Due to high levels of air pollution, some 1.7 million vehicles are prohibited from using roads in the Mexico City metropolitan area on Wednesday.
The restriction applies between 5:00 a.m. and 10:00 p.m. to a large number of vehicles whose license plates end with 2, 3, 4, 6, 8 and 0 as well as vehicles whose plates only consist of letters.
New cars – which have previously been exempt from no-drive orders – with plates that end with 3 and 4 are among the vehicles that are banned. Electric and hybrid vehicles are exempt.
The 1.7 million vehicles that authorities estimate to be affected by the restriction represent almost one-third of the 5.3 million vehicles that use Mexico City roads on a daily basis.
A phase 1 environmental contingency alert was activated by the Environmental Commission of the Megalopolis after high levels of ozone pollution were recorded in Mexico City on Tuesday. The commission announced at 10:00 a.m. Wednesday that the alert would remain in place.
At 4:00 p.m. Tuesday, ozone levels of 162 parts per billion (ppb) were recorded in the western district of Santa Fe, while levels of 156 ppb were recorded in La Merced, part of the capital’s historic center. The pollution was exacerbated by intense solar radiation and a lack of wind.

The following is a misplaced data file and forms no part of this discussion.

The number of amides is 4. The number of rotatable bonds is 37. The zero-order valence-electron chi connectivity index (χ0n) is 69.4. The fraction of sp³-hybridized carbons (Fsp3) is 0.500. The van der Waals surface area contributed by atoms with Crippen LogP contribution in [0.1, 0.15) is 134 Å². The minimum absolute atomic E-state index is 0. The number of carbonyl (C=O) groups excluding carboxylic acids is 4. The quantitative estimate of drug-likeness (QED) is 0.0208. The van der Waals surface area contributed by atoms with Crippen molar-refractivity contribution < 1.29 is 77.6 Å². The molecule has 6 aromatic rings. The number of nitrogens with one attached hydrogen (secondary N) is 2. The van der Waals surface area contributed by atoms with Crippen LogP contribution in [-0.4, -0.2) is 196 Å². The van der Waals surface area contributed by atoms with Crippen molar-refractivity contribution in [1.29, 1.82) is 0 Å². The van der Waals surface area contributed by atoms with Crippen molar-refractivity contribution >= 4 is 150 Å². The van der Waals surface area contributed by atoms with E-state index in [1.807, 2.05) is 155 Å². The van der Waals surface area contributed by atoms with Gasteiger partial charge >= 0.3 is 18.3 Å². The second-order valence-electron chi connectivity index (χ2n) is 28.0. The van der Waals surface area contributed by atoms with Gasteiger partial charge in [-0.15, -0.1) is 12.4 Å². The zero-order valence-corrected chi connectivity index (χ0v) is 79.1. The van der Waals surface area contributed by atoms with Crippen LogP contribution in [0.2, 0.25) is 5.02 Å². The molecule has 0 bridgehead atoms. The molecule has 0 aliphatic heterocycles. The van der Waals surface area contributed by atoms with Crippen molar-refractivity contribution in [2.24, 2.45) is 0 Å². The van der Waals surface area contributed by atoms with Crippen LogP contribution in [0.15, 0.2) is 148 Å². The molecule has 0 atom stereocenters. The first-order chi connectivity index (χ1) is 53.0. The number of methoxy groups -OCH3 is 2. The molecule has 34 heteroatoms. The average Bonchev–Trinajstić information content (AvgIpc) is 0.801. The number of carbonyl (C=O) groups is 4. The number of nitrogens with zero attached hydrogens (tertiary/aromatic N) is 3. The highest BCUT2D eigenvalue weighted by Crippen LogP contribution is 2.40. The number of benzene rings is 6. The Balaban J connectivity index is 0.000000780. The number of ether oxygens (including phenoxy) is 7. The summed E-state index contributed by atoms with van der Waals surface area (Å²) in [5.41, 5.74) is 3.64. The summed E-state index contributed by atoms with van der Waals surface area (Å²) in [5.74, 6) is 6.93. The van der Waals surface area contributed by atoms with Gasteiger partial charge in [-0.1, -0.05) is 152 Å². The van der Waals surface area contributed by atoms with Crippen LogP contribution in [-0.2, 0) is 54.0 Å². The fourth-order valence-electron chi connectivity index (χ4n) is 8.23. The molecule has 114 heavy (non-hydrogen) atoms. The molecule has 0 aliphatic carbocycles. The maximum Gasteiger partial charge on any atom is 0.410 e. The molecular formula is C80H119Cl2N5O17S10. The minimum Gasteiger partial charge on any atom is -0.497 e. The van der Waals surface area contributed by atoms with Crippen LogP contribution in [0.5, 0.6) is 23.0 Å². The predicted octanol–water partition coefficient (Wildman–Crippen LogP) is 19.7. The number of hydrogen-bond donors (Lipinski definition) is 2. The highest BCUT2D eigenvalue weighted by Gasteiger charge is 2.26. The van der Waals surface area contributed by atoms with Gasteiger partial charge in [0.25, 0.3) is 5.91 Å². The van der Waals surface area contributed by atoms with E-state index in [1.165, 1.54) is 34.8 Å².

The Mexico City government considers concentrations of ground-level ozone over 70 ppb (averaged over eight hours) are unhealthy.
The general director of the air quality unit at the Mexico City Environment Ministry told the newspaper El Universal that March, April and May are typically the worst months for air pollution due to high temperatures, a lack of cloud cover and scant wind.
Sergio Zirath said the last environmental alert for high ozone levels was in June 2021. He noted that it’s the first time that some new cars as well as some older models certified as having low emissions levels will be among the vehicles prohibited from circulating on Wednesday. Mexico City factories that emit ozone precursors must reduce their emissions by 40%, El Universal reported.
Residents of the Valley of México metropolitan area are advised to avoid outdoor activities including exercise between 1:00 p.m. and 7:00 p.m. Wednesday.
Excessive ozone in the air can have a marked effect on human health, according to the World Health Organization. “It can cause breathing problems, trigger asthma, reduce lung function and cause lung diseases.”
The United Nations declared Mexico City to be the most polluted city on the planet in 1992. While air pollution is still a problem at times, the situation in the capital and surrounding areas has improved significantly over the past three decades.
With reports from El Universal